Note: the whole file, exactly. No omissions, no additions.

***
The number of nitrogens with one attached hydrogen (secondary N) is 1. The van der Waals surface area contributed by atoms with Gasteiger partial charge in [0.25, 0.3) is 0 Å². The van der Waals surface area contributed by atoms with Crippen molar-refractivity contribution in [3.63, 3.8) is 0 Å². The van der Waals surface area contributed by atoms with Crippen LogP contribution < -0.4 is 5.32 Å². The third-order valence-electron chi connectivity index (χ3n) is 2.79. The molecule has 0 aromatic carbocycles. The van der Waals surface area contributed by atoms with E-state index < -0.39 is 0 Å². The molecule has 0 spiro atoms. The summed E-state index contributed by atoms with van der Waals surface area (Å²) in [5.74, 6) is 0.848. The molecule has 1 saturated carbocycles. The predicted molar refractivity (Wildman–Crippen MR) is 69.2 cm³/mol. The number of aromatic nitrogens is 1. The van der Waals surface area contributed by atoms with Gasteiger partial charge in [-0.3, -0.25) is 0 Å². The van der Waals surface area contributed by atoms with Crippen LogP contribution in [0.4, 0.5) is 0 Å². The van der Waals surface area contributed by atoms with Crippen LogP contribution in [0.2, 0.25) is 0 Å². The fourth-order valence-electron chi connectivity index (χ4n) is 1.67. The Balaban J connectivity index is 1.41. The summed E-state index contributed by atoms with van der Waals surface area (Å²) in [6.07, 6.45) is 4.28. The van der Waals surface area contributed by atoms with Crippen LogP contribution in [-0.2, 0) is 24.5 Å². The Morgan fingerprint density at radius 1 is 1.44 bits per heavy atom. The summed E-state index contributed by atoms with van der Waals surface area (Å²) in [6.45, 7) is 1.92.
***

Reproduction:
The number of nitrogens with one attached hydrogen (secondary N) is 1. The van der Waals surface area contributed by atoms with Gasteiger partial charge in [0.25, 0.3) is 0 Å². The van der Waals surface area contributed by atoms with Crippen molar-refractivity contribution in [3.63, 3.8) is 0 Å². The van der Waals surface area contributed by atoms with Crippen LogP contribution < -0.4 is 5.32 Å². The third-order valence-electron chi connectivity index (χ3n) is 2.79. The molecule has 0 aromatic carbocycles. The van der Waals surface area contributed by atoms with E-state index < -0.39 is 0 Å². The molecule has 0 spiro atoms. The summed E-state index contributed by atoms with van der Waals surface area (Å²) in [5.74, 6) is 0.848. The molecule has 1 saturated carbocycles. The predicted molar refractivity (Wildman–Crippen MR) is 69.2 cm³/mol. The number of aromatic nitrogens is 1. The van der Waals surface area contributed by atoms with Gasteiger partial charge in [-0.3, -0.25) is 0 Å². The van der Waals surface area contributed by atoms with Crippen LogP contribution in [0.4, 0.5) is 0 Å². The van der Waals surface area contributed by atoms with Crippen LogP contribution in [0.2, 0.25) is 0 Å². The fourth-order valence-electron chi connectivity index (χ4n) is 1.67. The Balaban J connectivity index is 1.41. The summed E-state index contributed by atoms with van der Waals surface area (Å²) in [6.07, 6.45) is 4.28. The van der Waals surface area contributed by atoms with Crippen LogP contribution in [-0.2, 0) is 24.5 Å². The Morgan fingerprint density at radius 1 is 1.44 bits per heavy atom. The summed E-state index contributed by atoms with van der Waals surface area (Å²) in [6.45, 7) is 1.92.